Now, heat olive oil in cooking pan. Make sure you don't burn it as it will loose all the taste and healthy qualities it has (the trick is to heat it on the medium heat for longer period). Add spices and all vegetables, except tomatoes, and cook them on a medium/low heat for about 5-10 minutes. When they are soft, add tomatoes and cook for additional 10-15 minutes. I used to shake the cooking pot every now and then to make sure everything cooked evenly. When all the vegetables are soft, add the stock, bring it to boil, reduce the heat to medium/low, cover and cook for about 30 minutes, stiring from time to time. At the end of cooking the tomatoes will have broken down and be very slushy looking.
Uncover the soup (careful with the steam) and let it stand for 10-15 minutes to cool. Now, ladle the soup into the blender until it is about ¼ full (fill it with a mixture of cooked vegetables and the stock). Do not shorten the process by filling in more as you will burn yourself with the hot soup and then spend the next hour cleaning the walls (I did)! Blitz until the soup is smooth (about 20-30 seconds). Carefully pour the purée from the blender into a separate dish and repeat the process with the rest of the soup.
Now, to the last bit. Pour the puréed soup back into the pan and reheat it over a medium heat for a few minutes, add double cream and stirring occasionally until you can see bubbles breaking gently on the surface.
Bonn Appetite!

Wednesday, April 01, 2009

Recipe: Dad Leon's Chicken in a Bag

Today, we will try to recreate a magnificent Dad Leon's Chicken in the Bag recipe. It is a very healthy and aromatic dish as it is baked in its own juices (no oil or butter required). As before, you can check out the slideshow before we start to have an idea what the dish will be.
For that we will need:
  • 5-6 Chicken Legs
  • 4-5 Large Potatoes
  • 2 Celery Sticks
  • 2 Small/Medium Carrots
  • 1 Small Red Onion
  • Spices (Red and Black Pepper, Salt, Garlic Powder and Bay Leaves)
The recipe is as easy as it is tasty. Dice everything (well, except chicken and the spices), stuff it in the oven bag (also known as roasting bag) and put in the preheated oven (200C) for 1 hour. A word of advice, don't get shy with red pepper (paprika).
Carefully, remove the roasting bag from the oven, untie it and let it stand for a minute or two to let the steam escape. That's it!
Bonn Appetite!

Monday, March 30, 2009

Weekend of Music and Wine in Paris

This weekend, we went to Paris, a city of love (yeah... right!), music, food, good wines and French language. I have to say, that the main reason we went to Paris in first place, was Pianoamatures competition where my mother took 4th place (out of more then 110 participants from all over the world). This, of course, took some of the time we had to explore the hidden corners of Paris, but we enjoyed an excellent and very unusual (at least for me) evening of music and Parisian intelligentsia at one of the best houses of Paris (with magnificent view on the Eiffel Tower). How could imagine that people play "Guess the Composer" game with classic music as well...?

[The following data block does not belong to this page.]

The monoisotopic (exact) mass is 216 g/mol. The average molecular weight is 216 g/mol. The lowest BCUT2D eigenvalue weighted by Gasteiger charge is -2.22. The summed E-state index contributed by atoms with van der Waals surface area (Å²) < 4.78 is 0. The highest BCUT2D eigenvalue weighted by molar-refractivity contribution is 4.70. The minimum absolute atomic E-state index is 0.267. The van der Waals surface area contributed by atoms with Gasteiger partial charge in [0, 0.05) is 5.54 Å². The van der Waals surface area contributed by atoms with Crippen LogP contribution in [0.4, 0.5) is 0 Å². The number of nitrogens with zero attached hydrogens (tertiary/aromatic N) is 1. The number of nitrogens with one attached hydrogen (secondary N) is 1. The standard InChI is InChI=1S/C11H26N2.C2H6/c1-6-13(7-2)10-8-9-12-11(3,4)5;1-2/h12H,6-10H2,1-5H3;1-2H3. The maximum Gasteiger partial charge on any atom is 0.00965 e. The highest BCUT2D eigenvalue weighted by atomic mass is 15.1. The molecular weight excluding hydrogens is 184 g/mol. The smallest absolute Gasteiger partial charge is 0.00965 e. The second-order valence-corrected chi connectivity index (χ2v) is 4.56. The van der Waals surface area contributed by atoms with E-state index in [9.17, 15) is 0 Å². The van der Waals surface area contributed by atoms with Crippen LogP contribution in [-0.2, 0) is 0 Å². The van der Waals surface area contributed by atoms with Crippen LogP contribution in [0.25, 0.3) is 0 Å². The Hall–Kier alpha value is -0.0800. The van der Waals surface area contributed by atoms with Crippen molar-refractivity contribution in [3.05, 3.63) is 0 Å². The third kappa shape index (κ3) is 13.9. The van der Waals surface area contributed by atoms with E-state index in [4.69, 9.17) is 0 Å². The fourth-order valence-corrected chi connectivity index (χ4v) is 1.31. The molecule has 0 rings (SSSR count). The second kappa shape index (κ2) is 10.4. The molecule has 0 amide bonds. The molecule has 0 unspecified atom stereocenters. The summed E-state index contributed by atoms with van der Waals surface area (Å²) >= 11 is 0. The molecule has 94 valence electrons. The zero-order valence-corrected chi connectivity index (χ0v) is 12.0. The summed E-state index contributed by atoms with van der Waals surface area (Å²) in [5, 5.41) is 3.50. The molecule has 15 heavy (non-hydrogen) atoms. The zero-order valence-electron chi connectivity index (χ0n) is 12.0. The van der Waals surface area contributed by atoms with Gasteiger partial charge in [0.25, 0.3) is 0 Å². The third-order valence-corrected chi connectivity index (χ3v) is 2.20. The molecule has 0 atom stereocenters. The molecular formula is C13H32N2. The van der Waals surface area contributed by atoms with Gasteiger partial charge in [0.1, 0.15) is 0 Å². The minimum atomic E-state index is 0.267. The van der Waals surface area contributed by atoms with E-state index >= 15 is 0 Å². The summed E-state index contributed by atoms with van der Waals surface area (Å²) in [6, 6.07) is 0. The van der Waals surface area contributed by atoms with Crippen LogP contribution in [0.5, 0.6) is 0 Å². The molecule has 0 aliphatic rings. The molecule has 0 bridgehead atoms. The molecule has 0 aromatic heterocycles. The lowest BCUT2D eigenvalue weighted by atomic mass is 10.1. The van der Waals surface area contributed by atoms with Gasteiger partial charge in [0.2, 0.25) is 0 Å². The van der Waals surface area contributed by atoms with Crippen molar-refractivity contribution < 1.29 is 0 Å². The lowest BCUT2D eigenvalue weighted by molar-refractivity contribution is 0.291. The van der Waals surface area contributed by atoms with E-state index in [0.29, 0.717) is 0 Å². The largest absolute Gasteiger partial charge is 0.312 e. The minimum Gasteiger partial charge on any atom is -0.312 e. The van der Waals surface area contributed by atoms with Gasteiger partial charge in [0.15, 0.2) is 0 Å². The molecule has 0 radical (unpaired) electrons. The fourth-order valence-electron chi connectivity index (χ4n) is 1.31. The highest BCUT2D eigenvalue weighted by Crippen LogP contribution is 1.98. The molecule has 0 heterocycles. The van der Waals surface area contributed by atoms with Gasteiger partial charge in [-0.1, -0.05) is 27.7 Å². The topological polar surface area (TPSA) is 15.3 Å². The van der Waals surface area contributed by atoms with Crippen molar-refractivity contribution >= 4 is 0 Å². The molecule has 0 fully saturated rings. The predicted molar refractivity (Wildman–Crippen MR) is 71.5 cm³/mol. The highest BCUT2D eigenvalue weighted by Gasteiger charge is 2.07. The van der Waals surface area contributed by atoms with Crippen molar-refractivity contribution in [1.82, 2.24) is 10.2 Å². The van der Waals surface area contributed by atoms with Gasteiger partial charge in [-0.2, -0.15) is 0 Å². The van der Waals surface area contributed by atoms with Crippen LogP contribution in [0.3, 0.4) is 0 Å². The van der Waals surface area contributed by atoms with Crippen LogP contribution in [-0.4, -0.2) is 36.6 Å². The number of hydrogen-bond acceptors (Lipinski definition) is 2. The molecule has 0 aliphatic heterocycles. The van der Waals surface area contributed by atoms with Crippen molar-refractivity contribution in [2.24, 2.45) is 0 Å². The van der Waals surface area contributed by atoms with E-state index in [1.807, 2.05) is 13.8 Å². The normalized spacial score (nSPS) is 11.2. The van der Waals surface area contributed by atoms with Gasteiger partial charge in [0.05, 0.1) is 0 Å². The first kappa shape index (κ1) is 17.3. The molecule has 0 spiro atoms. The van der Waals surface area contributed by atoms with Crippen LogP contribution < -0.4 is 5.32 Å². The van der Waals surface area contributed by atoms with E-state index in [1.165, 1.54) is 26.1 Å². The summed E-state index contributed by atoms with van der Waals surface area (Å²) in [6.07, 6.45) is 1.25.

Instead of staying in the (very expensive) heart of Paris, we opted for a Hilton La Defence which is only 10 minutes journey by train to the very centre of Paris. La Defence is a modern neighbourhood made of steel and glass; very different from the historic centre of Paris. I definitely recommend spending an hour or two for a quick hop there , at least to see the Arche de la Défense.
Paris is a beautiful city, but “City of Love”? It is full of tourists staring at Eiffel Tower and Algerians selling fake copies of it to them (mind you, €1 is a very good deal!), but the food is so good! I know it seems that we are on a gastronomy-trip around the world, but I have to say that Paris will hold a special place in my hart (or stomach). So... buy cheese, vegetables, fresh baguette and a bottle of local wine and loose yourself in the city!
Check out our photo album at


Wednesday, March 25, 2009

Lichfield - The Gem of the Middlands

Once again, my work took me to a place no one heard or visited before. According to Wikipedia, Lichfield is a “city of the dead” where thousand Christians were martyred around AD 300, but today it is a gem of the midlands: the city has a very relaxing vibe, with quite young population (at least, that was my impression), beautiful cathedral, clean streets and numerous restaurants to please every taste.